From overcoming the stigma of HIV to expanding treatment with viral medications, there are ways to attain what Secretary of State Hillary Clinton recently called “an AIDS-free generation.”
Years ago, I recall a cardiologist saying, “The goal of a good physician should be to put himself out of business.” The suggestion was that if doctors are truly effective in preventing the diseases that we spend so much time and effort treating, we could focus our medical skills and knowledge elsewhere. I think this same advice holds true for those of us who treat patients with HIV/AIDS.
Since AIDS cases were first reported in the United States 31 years ago, we’ve achieved remarkable success in treating the disease and keeping people alive. However, in recent years we’ve failed to prevent new infections, of which there were 50,000 in the United States and 2.5 million worldwide in 2011. Lancaster General Health’s HIV clinical program saw about 60 new patients last year, and this trend continues. Most infections are preventable.
Secretary of State Hillary Clinton recently used the phrase “an AIDS-free generation.” She noted this could be ultimately possible if, ideally, no children were born with HIV infection; if they had a low risk of infection as they grew into adulthood due to the availability of prevention tools; and if people acquiring HIV had access to treatments to prevent them from developing AIDS and passing their virus to others.
Here are some specific things we all can do to help create an AIDS-free generation.
- Overcoming the stigma of the disease will enhance HIV testing, education, and thus prevention. Along with mental illness and the disease of addiction, HIV remains one of the most stigmatized medical conditions. I hear this from my patients every day when we discuss HIV disclosure. Persons with HIV infection still fear loss of employment, housing, and relationships.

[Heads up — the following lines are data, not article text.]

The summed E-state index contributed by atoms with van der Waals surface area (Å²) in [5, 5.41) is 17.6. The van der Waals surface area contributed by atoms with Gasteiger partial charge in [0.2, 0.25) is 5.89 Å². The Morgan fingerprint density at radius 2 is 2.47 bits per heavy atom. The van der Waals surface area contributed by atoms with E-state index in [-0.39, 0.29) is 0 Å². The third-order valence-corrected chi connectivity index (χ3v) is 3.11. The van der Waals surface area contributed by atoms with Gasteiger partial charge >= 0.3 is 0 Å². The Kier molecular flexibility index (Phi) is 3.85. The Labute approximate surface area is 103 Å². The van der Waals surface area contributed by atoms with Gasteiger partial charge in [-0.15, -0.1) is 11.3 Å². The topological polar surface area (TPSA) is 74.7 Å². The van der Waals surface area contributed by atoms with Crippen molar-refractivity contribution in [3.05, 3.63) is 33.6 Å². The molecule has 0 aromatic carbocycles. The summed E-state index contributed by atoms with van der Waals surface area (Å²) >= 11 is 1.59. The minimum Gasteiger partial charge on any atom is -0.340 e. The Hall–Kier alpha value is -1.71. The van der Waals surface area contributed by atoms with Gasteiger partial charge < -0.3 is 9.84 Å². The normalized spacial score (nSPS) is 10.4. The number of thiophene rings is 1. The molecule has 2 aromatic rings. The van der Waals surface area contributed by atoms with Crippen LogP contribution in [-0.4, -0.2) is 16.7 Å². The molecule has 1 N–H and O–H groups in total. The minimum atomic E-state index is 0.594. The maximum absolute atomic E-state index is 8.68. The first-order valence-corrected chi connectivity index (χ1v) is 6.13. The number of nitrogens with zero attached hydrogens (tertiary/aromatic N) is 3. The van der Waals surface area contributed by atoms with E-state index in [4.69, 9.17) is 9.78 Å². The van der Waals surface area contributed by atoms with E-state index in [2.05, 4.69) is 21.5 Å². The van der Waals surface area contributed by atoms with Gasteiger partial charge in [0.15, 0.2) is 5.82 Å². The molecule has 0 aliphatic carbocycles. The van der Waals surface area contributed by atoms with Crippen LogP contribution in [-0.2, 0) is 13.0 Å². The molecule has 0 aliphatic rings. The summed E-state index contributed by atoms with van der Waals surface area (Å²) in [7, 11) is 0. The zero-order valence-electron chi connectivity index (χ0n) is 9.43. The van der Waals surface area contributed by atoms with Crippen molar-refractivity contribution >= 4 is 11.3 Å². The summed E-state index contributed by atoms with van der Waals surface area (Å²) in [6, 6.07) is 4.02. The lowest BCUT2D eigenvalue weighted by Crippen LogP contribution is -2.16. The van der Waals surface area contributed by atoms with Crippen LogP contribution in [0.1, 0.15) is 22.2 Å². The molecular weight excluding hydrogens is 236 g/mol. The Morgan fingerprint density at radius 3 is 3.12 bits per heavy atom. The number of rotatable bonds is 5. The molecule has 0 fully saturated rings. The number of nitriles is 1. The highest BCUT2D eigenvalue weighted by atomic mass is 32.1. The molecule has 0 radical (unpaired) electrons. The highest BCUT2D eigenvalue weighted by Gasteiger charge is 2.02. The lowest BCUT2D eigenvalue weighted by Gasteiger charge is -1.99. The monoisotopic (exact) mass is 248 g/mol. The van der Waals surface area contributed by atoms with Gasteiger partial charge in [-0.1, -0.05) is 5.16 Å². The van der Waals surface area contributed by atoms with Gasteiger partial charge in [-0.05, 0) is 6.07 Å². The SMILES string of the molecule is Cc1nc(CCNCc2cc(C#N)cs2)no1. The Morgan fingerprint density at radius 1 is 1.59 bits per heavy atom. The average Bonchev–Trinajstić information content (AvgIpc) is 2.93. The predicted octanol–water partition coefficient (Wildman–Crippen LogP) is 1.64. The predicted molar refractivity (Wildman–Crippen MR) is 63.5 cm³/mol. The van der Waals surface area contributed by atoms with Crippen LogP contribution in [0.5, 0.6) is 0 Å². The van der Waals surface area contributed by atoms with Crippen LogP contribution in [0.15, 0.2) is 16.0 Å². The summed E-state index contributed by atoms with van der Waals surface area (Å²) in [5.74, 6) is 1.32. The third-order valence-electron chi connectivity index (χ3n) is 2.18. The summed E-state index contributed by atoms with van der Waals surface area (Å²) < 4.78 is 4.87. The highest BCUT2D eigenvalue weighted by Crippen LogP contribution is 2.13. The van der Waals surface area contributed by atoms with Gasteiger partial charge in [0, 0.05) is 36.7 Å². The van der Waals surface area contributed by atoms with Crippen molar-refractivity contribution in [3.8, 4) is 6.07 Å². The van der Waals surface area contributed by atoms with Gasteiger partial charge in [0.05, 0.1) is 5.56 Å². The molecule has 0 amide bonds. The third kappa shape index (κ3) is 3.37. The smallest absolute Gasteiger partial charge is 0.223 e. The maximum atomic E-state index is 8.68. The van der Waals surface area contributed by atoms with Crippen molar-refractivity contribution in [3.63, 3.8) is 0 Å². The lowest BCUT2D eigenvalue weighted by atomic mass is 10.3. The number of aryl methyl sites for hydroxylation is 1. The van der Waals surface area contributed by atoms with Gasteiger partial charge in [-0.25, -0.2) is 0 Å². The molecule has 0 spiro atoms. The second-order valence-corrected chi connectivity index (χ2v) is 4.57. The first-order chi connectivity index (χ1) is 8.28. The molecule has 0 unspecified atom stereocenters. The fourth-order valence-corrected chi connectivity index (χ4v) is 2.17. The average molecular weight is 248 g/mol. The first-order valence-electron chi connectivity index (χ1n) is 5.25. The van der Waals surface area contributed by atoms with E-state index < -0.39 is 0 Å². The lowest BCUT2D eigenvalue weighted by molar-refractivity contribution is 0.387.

- More focused prevention efforts are needed in the gay and bisexual community, which make up a significant number of new infections. Young gay men need to know that HIV is still a chronic disease and fatal without treatment.
- Mother-to-child transmission of HIV infection is now essentially 100% preventable by treating infected pregnant women with antiviral medications.
- We must expand HIV testing and remove the barriers to doing so. Doctors need to offer routine HIV testing in their practices and patients need to request it as well. Of the 1.2 million people in the United States with HIV, about 20% do not know they’re infected.
- Reaching people with drug addiction, assisting with clean needles for disease prevention, and directing them to addiction treatments will prevent new HIV infections.
- Expanding treatment with antiviral medications should be a priority. New research shows that essentially all people with HIV infections should receive antiviral medications to preserve their health and limit the spread of new infections. In addition, making medications more affordable should be a priority of insurance companies, the government and the pharmaceutical industry.
A cure for HIV unfortunately does not appear to be on the horizon, but research toward a cure is starting to show promise. So is research on an effective vaccine that would greatly reduce the number of global infections that have been slowly declining with effective therapies, education, and a variety of prevention interventions.
I have provided care to individuals with HIV/AIDS for 23 years. Offering care for an AIDS-free generation while having my patients living long-term with the virus to attain a normal life expectancy continues to be a personal goal and a goal of our program at Lancaster General Health.
Comprehensive Care Medicine at 554 N. Duke St., Lancaster, offers free, confidential HIV rapid testing with no appointment necessary each Tuesday from 1 to 5 p.m. and Thursday from 1 to 6 p.m. Tests are administered orally and individuals receive results within 20 minutes.
Jeffrey T. Kirchner, D.O., FAAFP, AAHIVS is board-certified in family medicine and HIV/AIDS medicine. A graduate of Villanova University, he received his medical degree from the Philadelphia College of Osteopathic Medicine. He completed a medical internship at the Osteopathic Medical Center of Philadelphia and completed his residency training at Abington Memorial Hospital, Abington, Pa.